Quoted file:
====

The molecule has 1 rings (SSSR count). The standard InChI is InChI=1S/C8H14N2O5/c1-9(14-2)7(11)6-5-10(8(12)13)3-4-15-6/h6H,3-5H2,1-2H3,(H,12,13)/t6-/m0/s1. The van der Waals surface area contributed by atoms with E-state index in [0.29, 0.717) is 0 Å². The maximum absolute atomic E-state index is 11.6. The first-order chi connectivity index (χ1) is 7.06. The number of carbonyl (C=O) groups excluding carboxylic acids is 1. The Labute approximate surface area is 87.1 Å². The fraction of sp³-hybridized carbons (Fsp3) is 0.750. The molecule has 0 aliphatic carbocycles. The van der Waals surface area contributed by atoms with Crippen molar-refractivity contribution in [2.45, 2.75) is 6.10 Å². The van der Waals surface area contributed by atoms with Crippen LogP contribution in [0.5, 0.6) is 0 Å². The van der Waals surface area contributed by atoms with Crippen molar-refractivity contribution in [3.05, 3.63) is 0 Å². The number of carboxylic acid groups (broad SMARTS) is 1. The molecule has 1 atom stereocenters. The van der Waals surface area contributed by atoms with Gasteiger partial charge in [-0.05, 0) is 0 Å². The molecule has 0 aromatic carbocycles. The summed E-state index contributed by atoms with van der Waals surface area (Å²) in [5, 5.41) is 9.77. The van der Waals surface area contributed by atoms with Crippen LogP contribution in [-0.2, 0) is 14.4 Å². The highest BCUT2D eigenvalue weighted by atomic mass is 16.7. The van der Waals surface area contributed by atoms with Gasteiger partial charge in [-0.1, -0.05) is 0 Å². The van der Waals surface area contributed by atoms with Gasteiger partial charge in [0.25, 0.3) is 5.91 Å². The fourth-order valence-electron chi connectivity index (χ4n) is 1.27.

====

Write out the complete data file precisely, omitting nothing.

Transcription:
The molecule has 1 rings (SSSR count). The standard InChI is InChI=1S/C8H14N2O5/c1-9(14-2)7(11)6-5-10(8(12)13)3-4-15-6/h6H,3-5H2,1-2H3,(H,12,13)/t6-/m0/s1. The van der Waals surface area contributed by atoms with E-state index in [0.29, 0.717) is 0 Å². The maximum absolute atomic E-state index is 11.6. The first-order chi connectivity index (χ1) is 7.06. The number of carbonyl (C=O) groups excluding carboxylic acids is 1. The Labute approximate surface area is 87.1 Å². The fraction of sp³-hybridized carbons (Fsp3) is 0.750. The molecule has 0 aliphatic carbocycles. The van der Waals surface area contributed by atoms with Crippen molar-refractivity contribution in [2.45, 2.75) is 6.10 Å². The van der Waals surface area contributed by atoms with Crippen LogP contribution in [0.5, 0.6) is 0 Å². The van der Waals surface area contributed by atoms with Crippen molar-refractivity contribution in [3.05, 3.63) is 0 Å². The number of carboxylic acid groups (broad SMARTS) is 1. The molecule has 1 atom stereocenters. The van der Waals surface area contributed by atoms with Gasteiger partial charge in [-0.05, 0) is 0 Å². The molecule has 0 aromatic carbocycles. The summed E-state index contributed by atoms with van der Waals surface area (Å²) in [5, 5.41) is 9.77. The van der Waals surface area contributed by atoms with Crippen LogP contribution in [-0.2, 0) is 14.4 Å². The highest BCUT2D eigenvalue weighted by atomic mass is 16.7. The van der Waals surface area contributed by atoms with Gasteiger partial charge in [-0.1, -0.05) is 0 Å². The van der Waals surface area contributed by atoms with Gasteiger partial charge in [0.25, 0.3) is 5.91 Å². The fourth-order valence-electron chi connectivity index (χ4n) is 1.27.